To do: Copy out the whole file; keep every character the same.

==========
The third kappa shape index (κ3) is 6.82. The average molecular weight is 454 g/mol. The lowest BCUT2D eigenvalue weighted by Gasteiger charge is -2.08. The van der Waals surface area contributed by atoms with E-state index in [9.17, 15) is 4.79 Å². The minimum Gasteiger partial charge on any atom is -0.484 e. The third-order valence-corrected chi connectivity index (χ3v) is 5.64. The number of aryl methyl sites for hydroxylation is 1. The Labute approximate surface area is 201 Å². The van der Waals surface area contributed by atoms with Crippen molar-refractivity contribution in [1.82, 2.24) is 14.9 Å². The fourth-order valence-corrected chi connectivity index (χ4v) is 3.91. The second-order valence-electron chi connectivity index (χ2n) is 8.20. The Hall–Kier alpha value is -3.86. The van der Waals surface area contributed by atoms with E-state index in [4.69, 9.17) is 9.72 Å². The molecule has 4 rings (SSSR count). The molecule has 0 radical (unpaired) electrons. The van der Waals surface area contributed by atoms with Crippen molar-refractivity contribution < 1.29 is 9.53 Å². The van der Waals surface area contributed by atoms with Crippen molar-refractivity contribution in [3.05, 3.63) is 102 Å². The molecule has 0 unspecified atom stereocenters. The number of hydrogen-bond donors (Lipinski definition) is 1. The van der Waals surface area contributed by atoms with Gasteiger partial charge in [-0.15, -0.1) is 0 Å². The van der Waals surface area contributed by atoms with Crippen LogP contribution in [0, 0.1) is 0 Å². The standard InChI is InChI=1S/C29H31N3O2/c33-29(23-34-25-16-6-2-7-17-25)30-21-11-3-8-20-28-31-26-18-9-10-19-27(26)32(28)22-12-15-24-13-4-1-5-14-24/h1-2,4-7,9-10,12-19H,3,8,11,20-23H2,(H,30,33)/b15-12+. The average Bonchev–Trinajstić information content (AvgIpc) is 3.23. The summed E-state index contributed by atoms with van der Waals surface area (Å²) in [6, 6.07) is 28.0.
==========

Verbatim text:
The third kappa shape index (κ3) is 6.82. The average molecular weight is 454 g/mol. The lowest BCUT2D eigenvalue weighted by Gasteiger charge is -2.08. The van der Waals surface area contributed by atoms with E-state index in [9.17, 15) is 4.79 Å². The minimum Gasteiger partial charge on any atom is -0.484 e. The third-order valence-corrected chi connectivity index (χ3v) is 5.64. The number of aryl methyl sites for hydroxylation is 1. The Labute approximate surface area is 201 Å². The van der Waals surface area contributed by atoms with Crippen molar-refractivity contribution in [1.82, 2.24) is 14.9 Å². The fourth-order valence-corrected chi connectivity index (χ4v) is 3.91. The second-order valence-electron chi connectivity index (χ2n) is 8.20. The Hall–Kier alpha value is -3.86. The van der Waals surface area contributed by atoms with E-state index in [4.69, 9.17) is 9.72 Å². The molecule has 4 rings (SSSR count). The molecule has 0 radical (unpaired) electrons. The van der Waals surface area contributed by atoms with Crippen molar-refractivity contribution < 1.29 is 9.53 Å². The van der Waals surface area contributed by atoms with Crippen molar-refractivity contribution in [3.05, 3.63) is 102 Å². The molecule has 0 unspecified atom stereocenters. The number of hydrogen-bond donors (Lipinski definition) is 1. The van der Waals surface area contributed by atoms with Gasteiger partial charge in [-0.15, -0.1) is 0 Å². The van der Waals surface area contributed by atoms with Crippen LogP contribution in [0, 0.1) is 0 Å². The standard InChI is InChI=1S/C29H31N3O2/c33-29(23-34-25-16-6-2-7-17-25)30-21-11-3-8-20-28-31-26-18-9-10-19-27(26)32(28)22-12-15-24-13-4-1-5-14-24/h1-2,4-7,9-10,12-19H,3,8,11,20-23H2,(H,30,33)/b15-12+. The average Bonchev–Trinajstić information content (AvgIpc) is 3.23. The summed E-state index contributed by atoms with van der Waals surface area (Å²) in [6, 6.07) is 28.0.